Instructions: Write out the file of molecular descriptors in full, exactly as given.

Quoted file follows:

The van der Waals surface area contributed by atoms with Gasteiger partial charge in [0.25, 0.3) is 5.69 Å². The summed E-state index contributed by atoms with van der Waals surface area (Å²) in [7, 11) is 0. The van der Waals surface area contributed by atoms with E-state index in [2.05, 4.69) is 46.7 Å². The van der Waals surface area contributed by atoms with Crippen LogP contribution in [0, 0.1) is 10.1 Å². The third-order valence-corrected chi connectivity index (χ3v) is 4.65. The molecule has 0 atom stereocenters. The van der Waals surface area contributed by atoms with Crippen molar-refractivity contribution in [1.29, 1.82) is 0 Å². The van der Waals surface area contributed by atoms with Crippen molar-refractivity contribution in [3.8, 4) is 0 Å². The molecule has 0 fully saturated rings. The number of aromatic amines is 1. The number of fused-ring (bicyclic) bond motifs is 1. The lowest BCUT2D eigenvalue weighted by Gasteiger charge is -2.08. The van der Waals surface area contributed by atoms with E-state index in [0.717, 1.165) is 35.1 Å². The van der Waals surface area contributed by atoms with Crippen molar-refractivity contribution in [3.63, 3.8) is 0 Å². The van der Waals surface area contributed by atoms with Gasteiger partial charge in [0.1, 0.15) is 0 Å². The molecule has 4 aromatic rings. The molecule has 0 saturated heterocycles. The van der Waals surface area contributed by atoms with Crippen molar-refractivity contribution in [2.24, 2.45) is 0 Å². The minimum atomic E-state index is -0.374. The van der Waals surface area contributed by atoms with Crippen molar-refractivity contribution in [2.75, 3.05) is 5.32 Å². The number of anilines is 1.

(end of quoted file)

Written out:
The van der Waals surface area contributed by atoms with Gasteiger partial charge in [0.25, 0.3) is 5.69 Å². The summed E-state index contributed by atoms with van der Waals surface area (Å²) in [7, 11) is 0. The van der Waals surface area contributed by atoms with E-state index in [2.05, 4.69) is 46.7 Å². The van der Waals surface area contributed by atoms with Crippen LogP contribution in [0, 0.1) is 10.1 Å². The third-order valence-corrected chi connectivity index (χ3v) is 4.65. The molecule has 0 atom stereocenters. The van der Waals surface area contributed by atoms with Crippen molar-refractivity contribution in [1.29, 1.82) is 0 Å². The van der Waals surface area contributed by atoms with Crippen molar-refractivity contribution in [3.8, 4) is 0 Å². The molecule has 0 fully saturated rings. The number of aromatic amines is 1. The number of fused-ring (bicyclic) bond motifs is 1. The lowest BCUT2D eigenvalue weighted by Gasteiger charge is -2.08. The van der Waals surface area contributed by atoms with E-state index in [0.717, 1.165) is 35.1 Å². The van der Waals surface area contributed by atoms with Crippen molar-refractivity contribution in [3.63, 3.8) is 0 Å². The van der Waals surface area contributed by atoms with Gasteiger partial charge in [0.1, 0.15) is 0 Å². The molecule has 4 aromatic rings. The molecule has 0 saturated heterocycles. The van der Waals surface area contributed by atoms with Crippen molar-refractivity contribution in [2.24, 2.45) is 0 Å². The minimum atomic E-state index is -0.374. The van der Waals surface area contributed by atoms with Crippen molar-refractivity contribution in [2.75, 3.05) is 5.32 Å². The number of anilines is 1.